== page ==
Saturday, May 23, 2009
We're just back in the city this evening from Ft. Lauderdale, where the remnants of what could have become tropical storm Ana were racing in from the Bahamas, making this glorious drama up above the low-slung, not-really-so-glorious landscape of Broward County. Paul's mother's name -- as you already know if you're a reader of his blog -- was Anne, and indeed this seemed like her weather, a swirling atmospheric turbulence to mark her passage from the earth-plane to whatever's next. (Which is maybe also the earth-plane, but in another form, experienced entirely differently?) There was a viewing, and a funeral mass; the best of it all were the words Paul spoke at the ceremony, a precise and loving tribute, which felt suffused with regard for his mother (that is perhaps the best of love: the deepest regarding) because it tried so hard to see her, and to name who she'd been to him and to her family. It's an odd paradox that the rites of burial are so full of attempts at consolation and spiritual comfort when in fact what people really and truly crave is to see, name, and consider the person who's gone, to tell stories about her, to hold that character up to the light of our collective attention. That is the uplifting part, somehow. So Paul's words -- which described Anne's love for the shore, her delight in going for a ride, getting out to see what the world was made of, the huge energy she gave to supporting her children's passions (even when they were, um, a little dotty) -- those loomed like the largest thing in the room, in the modern Catholic chapel with its artfully askew stained glass. That, for me, was when things turned toward lightness.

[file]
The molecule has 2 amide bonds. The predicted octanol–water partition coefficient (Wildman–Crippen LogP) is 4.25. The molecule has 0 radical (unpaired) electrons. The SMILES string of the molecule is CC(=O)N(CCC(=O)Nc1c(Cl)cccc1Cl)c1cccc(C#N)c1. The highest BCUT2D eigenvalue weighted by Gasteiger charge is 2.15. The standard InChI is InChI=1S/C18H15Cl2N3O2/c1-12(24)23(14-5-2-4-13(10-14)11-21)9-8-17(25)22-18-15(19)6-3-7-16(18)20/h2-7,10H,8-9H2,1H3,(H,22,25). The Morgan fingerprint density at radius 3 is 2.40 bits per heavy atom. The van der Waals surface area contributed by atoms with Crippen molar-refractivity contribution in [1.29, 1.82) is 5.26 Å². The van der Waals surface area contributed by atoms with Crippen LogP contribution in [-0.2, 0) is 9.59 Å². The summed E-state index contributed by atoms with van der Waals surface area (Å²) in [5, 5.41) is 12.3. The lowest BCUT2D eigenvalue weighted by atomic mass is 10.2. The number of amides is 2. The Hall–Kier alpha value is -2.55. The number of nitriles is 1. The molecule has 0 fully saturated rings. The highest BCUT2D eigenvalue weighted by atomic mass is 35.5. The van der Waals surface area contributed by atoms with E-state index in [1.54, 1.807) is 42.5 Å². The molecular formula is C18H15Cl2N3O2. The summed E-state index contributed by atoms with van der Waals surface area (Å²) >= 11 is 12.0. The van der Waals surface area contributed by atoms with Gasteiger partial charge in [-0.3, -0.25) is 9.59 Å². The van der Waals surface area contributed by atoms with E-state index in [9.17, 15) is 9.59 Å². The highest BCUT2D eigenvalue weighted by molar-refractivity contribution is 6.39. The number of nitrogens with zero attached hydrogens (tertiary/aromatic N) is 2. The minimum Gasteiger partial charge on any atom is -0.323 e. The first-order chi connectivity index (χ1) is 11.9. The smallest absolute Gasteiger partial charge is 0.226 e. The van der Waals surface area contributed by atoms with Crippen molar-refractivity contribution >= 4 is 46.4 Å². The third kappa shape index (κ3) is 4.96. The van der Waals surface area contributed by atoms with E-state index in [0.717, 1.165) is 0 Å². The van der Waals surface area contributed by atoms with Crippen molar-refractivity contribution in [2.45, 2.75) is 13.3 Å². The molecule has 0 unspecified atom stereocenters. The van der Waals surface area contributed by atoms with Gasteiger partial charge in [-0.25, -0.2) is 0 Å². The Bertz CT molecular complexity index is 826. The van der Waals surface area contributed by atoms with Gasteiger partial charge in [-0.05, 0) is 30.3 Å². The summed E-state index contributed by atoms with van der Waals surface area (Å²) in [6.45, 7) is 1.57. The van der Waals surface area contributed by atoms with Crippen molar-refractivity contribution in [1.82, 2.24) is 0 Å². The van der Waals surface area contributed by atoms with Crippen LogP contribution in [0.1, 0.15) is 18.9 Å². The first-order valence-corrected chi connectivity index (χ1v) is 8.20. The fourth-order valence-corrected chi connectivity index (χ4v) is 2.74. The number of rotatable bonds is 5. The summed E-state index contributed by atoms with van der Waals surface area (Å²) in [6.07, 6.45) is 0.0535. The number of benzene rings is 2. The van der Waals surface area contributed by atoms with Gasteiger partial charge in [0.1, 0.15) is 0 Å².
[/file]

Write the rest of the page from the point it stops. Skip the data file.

Later, I was by myself in the motel room while the Lisickys had gathered elsewhere. I was meditating and letting down the tensions of the day when I imagined Anne coming into the room and saying, Well, I'm just going to sit down and rest on this bed, this being dead has worn me out, I've been everywhere. And I said, Have you been busy? What's it like? And she said, Like nothing you can imagine.